O'Neill follows Friel's suggestion that Molly occupy a central staging area, Mr. Rice to one side, and Frank to the other. But O'Neill also allows some cross-over, and in fact there is a lot of movement. And what could easily reduce to static performance is enlivened by the tremendous energy brought to the characters by Michael Russo as Frank, Michael Simpson as Mr. Rice, and of course Ms. Hogan as Molly.
Frank and Rice are poles apart. Frank is enormously hungry for knowledge, for facts, data about the world. Russo turns him into an engaging and funny charmer. Rice is analytical, authoritative, condescending, cooly candid. Simpson gets at this in depth, as well as a deep unhappiness in Rice. To him, Frank is no more than a pest, a zealous autodidact.
The first act ends on the eve of Molly's first eye surgery. The seconds begins with all three sitting in close proximity on the low pond wall. This is the closest they will get. From here on out their worlds fly apart.
Sight and its surgical restoration are little more than raw material for what Friel is up to. He is one of the subtlest writers for theater. No matter how simple the initial conditions or material may seem, he produces densely layered work that refers backwards and forwards across the evening. With sight as more metaphor than anything else the questions tend to, How do we make a world? On seeing, how do we understand what we see? How do we construct from these things a world? Once we make this world we live in, our home -- from the material of the senses, perceptions, synthesis, from manifold experience -- what happens if it is taken away?
Molly's sightless world is whole, and comfortable. The impetus to restore her sight comes from two outer directions, both contaminated by selfishness. In another metaphor Mr. Rice knows what it is like to lose a world -- his beautiful wife, and children. His loss plunged him into emotional darkness, a kind of psychological blindness. He sees in Molly the chance to restore his standing in the world of superstar surgeons. For Frank Molly is a cause like his other causes; what better than to have her see the world he sees, constantly investigates, explores, gathers information on.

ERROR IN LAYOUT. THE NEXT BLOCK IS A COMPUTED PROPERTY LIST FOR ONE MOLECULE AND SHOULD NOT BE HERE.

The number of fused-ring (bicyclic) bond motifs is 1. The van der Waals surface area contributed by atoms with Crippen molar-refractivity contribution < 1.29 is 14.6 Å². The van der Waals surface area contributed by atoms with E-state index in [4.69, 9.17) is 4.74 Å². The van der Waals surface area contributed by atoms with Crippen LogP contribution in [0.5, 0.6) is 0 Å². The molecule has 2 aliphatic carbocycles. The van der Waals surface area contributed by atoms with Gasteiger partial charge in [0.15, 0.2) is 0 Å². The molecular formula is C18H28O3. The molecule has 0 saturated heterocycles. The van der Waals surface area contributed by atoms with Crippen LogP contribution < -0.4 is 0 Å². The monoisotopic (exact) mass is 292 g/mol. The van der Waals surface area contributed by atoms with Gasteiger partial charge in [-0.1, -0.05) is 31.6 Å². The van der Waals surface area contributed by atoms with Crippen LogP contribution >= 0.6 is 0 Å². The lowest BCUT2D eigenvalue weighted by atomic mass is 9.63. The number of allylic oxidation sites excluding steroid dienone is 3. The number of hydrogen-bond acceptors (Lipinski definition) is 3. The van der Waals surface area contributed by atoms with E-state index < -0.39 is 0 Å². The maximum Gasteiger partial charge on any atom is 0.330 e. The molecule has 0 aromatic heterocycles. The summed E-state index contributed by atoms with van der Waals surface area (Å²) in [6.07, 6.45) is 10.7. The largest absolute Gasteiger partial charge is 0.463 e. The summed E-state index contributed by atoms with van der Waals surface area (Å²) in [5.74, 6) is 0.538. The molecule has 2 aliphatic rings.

Phrases keep coming up: "What does she have to lose?" Later it becomes, "She had everything to lose." Another is, "Seeing is not understanding." Which is to say, the act of seeing is gathering information (Frank's speciality), understanding is placing it somewhere, making a home for it, a world in which one feels comfortable and at home. Lose that, and we find ourselves back at Molly's last words.
The Calumet Theatre's intimate space is perfect for this play and for this remarkably intense and accurate performance.
Rating:**** 1/2 Drama by Brian Friel about a woman regaining her sight, about her relationship to her husband and surgeon. Directed by Vincent O'Neill for the Irish Classical Theatre Com pany, featuring Josephine Ho gan, Michael Russo and Michael Simpson. Performances continue Thurs. and Fri. at 7:30, Sat. at 3 and 7:30, and Sun. at 2, through Nov. 16. Calumet Theatre, 48 W. Chippewa St. (853-4282).